Case study: SXSW app launch


The client was an app doing a lot of promo for SXSW – it went nationwide on March 6 and we needed to create buzz for it. This case study covers a smaller part of a larger campaign, but it was conceptualized and carried out exclusively by me, hence inclusion here as a case study.


  1. I wrote an article featuring app as a must-have app for SXSW and submitted to Lifehack – published 2/26/14.
  2. When the article went live, I started working on a list of volunteer-run SXSW-oriented Twitter accounts. These people are always looking for information and they’re running these accounts on their free time – so anything that can help them is always welcome, right?
  3. Once I had said list created, I created a template tweet and used Buffer to schedule it out, each individual tweet directed at a certain account (so that there weren’t spammy looking tweets going out @toamillion @usersallatonce). I also had them coming from my personal account, instead of a company one or an app one.
  4. As a side tactic and experiment I also scheduled up a few tweets that highlighted the apps by Twitter handle – so that they’d see they were featured and retweet it.
  5. The tweets went out starting on the evening of 2/28 and through end of day 3/2, and almost every single one was retweeted or favorited (or both) by the volunteer SXSW account it was directed at. The tweets highlighting the other apps got retweeted too, but definitely didn’t get the same kind of mileage.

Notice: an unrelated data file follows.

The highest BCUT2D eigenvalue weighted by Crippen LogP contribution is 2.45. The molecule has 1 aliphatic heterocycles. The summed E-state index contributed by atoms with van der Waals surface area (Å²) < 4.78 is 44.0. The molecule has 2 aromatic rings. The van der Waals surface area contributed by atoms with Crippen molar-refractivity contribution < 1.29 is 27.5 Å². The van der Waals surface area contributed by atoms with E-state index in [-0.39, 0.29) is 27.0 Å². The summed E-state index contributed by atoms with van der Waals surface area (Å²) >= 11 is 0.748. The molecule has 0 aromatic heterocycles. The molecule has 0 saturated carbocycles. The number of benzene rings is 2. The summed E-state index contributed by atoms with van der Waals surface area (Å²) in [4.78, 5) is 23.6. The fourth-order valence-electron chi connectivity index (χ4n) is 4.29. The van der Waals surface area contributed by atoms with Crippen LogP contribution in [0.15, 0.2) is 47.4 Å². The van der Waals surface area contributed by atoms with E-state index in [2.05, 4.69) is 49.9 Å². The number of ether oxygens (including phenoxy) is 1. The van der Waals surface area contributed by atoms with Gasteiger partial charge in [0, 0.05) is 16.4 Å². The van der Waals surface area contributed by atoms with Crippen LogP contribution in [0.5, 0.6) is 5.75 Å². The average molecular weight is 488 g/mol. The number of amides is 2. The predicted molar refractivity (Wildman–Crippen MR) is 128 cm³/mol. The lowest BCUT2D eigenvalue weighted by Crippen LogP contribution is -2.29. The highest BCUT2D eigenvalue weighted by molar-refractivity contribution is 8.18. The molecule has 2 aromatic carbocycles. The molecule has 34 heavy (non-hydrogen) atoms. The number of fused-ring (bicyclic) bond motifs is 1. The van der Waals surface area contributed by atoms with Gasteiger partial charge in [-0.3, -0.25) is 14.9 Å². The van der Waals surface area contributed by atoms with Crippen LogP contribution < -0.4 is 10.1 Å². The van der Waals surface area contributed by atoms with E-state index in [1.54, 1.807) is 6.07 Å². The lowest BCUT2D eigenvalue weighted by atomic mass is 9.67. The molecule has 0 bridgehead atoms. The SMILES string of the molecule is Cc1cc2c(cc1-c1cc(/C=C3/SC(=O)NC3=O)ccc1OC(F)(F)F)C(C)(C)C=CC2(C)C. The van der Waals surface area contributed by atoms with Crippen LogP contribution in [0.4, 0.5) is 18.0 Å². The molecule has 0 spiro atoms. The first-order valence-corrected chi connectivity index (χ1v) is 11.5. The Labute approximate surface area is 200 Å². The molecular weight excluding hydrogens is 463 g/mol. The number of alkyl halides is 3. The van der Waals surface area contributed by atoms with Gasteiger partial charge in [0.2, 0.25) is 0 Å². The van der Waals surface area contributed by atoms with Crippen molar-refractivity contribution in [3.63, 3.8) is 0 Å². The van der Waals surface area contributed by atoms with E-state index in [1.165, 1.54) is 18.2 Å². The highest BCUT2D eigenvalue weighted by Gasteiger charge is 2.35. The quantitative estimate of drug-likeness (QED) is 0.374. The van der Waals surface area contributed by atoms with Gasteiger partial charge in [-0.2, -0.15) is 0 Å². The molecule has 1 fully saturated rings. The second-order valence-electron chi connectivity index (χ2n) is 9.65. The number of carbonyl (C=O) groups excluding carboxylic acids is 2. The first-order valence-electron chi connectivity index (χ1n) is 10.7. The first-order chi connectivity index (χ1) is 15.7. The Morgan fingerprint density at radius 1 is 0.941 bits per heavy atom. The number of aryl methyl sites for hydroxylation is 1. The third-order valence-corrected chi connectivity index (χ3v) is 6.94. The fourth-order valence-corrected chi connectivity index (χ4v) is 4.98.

A clever idea isn’t any good if it doesn’t have measurable results, right? Well…


This shows app downloads around that period. The first arrow is the day the article went live (Wednesday, February 26) – you can see that there was definitely an increase in downloads that day and the day after (as the article got shared), but then it dipped back down again on Friday. The spike on Saturday is when the tweets started going out and getting reshared, etc. – the app went from being downloaded (pre-article) an average of 3-5 times a day, to 89 downloads in one day, and you can see that it didn’t go back down to normal levels afterwards, either.

Of course, there are multiple factors at play and it’s impossible to isolate any one of them as the sole cause of the overall increase as SXSW got closer, but the spike was obviously caused by the sharing strategy outlined above.

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